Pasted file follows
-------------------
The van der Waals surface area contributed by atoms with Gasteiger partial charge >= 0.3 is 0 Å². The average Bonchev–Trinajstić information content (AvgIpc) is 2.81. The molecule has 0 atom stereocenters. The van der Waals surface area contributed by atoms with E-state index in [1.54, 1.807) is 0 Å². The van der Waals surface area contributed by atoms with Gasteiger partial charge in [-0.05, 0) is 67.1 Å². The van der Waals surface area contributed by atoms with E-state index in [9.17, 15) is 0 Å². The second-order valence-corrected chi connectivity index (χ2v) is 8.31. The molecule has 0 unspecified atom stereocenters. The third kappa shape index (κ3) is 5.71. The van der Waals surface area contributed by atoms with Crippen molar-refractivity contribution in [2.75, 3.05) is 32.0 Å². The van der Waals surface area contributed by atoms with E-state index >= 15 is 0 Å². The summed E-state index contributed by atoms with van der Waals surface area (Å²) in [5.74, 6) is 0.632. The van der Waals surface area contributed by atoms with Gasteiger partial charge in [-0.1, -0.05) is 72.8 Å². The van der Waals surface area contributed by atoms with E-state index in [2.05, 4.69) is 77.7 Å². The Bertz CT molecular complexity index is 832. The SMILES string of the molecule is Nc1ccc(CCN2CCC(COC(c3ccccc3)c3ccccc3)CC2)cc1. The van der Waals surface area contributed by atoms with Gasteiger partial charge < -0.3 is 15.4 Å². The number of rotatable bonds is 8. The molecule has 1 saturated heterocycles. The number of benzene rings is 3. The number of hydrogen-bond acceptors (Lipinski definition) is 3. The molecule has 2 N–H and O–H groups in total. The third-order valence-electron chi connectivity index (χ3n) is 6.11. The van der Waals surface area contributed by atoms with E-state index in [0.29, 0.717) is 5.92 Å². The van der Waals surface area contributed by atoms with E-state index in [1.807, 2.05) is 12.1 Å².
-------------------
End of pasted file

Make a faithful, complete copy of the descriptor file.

The van der Waals surface area contributed by atoms with Gasteiger partial charge >= 0.3 is 0 Å². The average Bonchev–Trinajstić information content (AvgIpc) is 2.81. The molecule has 0 atom stereocenters. The van der Waals surface area contributed by atoms with E-state index in [1.54, 1.807) is 0 Å². The van der Waals surface area contributed by atoms with Gasteiger partial charge in [-0.05, 0) is 67.1 Å². The van der Waals surface area contributed by atoms with E-state index in [9.17, 15) is 0 Å². The second-order valence-corrected chi connectivity index (χ2v) is 8.31. The molecule has 0 unspecified atom stereocenters. The third kappa shape index (κ3) is 5.71. The van der Waals surface area contributed by atoms with Crippen molar-refractivity contribution in [2.75, 3.05) is 32.0 Å². The van der Waals surface area contributed by atoms with E-state index >= 15 is 0 Å². The summed E-state index contributed by atoms with van der Waals surface area (Å²) in [5.74, 6) is 0.632. The van der Waals surface area contributed by atoms with Gasteiger partial charge in [-0.1, -0.05) is 72.8 Å². The van der Waals surface area contributed by atoms with E-state index in [2.05, 4.69) is 77.7 Å². The Bertz CT molecular complexity index is 832. The SMILES string of the molecule is Nc1ccc(CCN2CCC(COC(c3ccccc3)c3ccccc3)CC2)cc1. The van der Waals surface area contributed by atoms with Gasteiger partial charge < -0.3 is 15.4 Å². The number of rotatable bonds is 8. The molecule has 1 saturated heterocycles. The number of benzene rings is 3. The number of hydrogen-bond acceptors (Lipinski definition) is 3. The molecule has 2 N–H and O–H groups in total. The third-order valence-electron chi connectivity index (χ3n) is 6.11. The van der Waals surface area contributed by atoms with E-state index in [0.29, 0.717) is 5.92 Å². The van der Waals surface area contributed by atoms with E-state index in [1.807, 2.05) is 12.1 Å².